Objective: The aim of the present study was to test the thermoregulatory feeding control hypothesis in sleeping, premature infants.
Research Methods and Procedures: In premature infants, the energy supply from food intake is crucial for (in order of importance): organ operation, body homeothermia, and optimal growth. The Himms-Hagen model of thermoregulatory feeding control involving activation of heat production by brown adipose tissue (BAT) was formulated on the basis of work in (awake) rats. This hypothesis has also been put forward for the human neonate, which can also use BAT to produce metabolic heat. According to the model, feeding episodes occur during a transient increase in body temperature. Feeding is initiated by a dip in blood glucose concentration after sugar uptake by activated BAT.
Results: In 14 neonates (bottle-fed on demand), food intake always took place during an increase in skin temperature (+0.19 ± 0.21 °C). Awakening occurred 18 ± 17 minutes after the minimum skin temperature level had been reached. When feeding time was imposed, feeding was not necessarily situated during an increase in skin temperature, and the sleep duration after food intake increased significantly (+43%). This could be considered as an adaptive response to the short-term sleep deprivation and/or stress elicited by an imposed feeding rhythm.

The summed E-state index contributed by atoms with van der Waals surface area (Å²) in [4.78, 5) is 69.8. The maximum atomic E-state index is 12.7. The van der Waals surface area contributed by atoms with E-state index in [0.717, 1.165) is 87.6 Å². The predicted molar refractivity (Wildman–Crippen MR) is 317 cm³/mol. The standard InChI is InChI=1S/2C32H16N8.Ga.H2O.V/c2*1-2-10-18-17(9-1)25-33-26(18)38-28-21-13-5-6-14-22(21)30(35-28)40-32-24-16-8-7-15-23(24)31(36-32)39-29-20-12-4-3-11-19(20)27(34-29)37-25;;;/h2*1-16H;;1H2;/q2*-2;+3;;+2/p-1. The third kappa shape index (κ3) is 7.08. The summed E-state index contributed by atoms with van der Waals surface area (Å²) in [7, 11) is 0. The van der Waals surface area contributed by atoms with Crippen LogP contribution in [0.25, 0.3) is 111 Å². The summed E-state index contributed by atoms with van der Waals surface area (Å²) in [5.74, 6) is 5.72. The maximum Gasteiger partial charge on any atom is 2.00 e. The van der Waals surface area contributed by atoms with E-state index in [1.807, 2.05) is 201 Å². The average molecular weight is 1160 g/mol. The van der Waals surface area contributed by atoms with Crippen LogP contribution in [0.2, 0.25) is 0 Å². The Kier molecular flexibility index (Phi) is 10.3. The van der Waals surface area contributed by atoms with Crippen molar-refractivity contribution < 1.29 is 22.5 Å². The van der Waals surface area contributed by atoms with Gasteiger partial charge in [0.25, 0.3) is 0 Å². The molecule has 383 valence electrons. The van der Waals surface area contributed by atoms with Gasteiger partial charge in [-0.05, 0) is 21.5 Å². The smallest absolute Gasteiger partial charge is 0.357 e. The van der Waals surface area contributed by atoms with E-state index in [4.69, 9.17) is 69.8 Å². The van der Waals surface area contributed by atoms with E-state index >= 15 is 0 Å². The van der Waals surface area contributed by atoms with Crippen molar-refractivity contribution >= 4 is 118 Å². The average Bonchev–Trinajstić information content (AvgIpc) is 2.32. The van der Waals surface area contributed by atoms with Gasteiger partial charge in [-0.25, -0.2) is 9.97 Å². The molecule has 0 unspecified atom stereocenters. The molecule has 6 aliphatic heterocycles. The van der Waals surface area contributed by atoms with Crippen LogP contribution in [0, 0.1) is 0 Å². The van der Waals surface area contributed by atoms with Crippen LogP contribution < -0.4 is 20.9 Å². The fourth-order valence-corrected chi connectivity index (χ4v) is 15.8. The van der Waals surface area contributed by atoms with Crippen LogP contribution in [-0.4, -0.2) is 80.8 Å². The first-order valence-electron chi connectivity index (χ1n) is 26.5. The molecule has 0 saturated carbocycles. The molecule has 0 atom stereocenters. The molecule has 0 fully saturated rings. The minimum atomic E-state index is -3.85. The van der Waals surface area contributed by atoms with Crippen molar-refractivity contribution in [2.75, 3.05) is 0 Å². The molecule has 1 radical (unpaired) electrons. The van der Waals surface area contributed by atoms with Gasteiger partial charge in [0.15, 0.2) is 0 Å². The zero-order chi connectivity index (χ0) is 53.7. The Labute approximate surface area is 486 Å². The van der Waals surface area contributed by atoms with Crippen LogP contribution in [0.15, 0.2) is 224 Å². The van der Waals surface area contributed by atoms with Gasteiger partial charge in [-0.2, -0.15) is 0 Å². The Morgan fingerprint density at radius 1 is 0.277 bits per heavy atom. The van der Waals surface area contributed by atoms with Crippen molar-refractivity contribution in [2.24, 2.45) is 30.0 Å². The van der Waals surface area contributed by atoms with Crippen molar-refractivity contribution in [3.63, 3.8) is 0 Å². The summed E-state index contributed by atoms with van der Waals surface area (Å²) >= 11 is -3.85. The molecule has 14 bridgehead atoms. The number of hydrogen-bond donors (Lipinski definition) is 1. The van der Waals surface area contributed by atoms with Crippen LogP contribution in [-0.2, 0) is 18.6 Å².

Discussion: The validity of the model supports the use of on-demand feeding in neonatal care units, in accordance with the infant's physiological body temperature oscillations.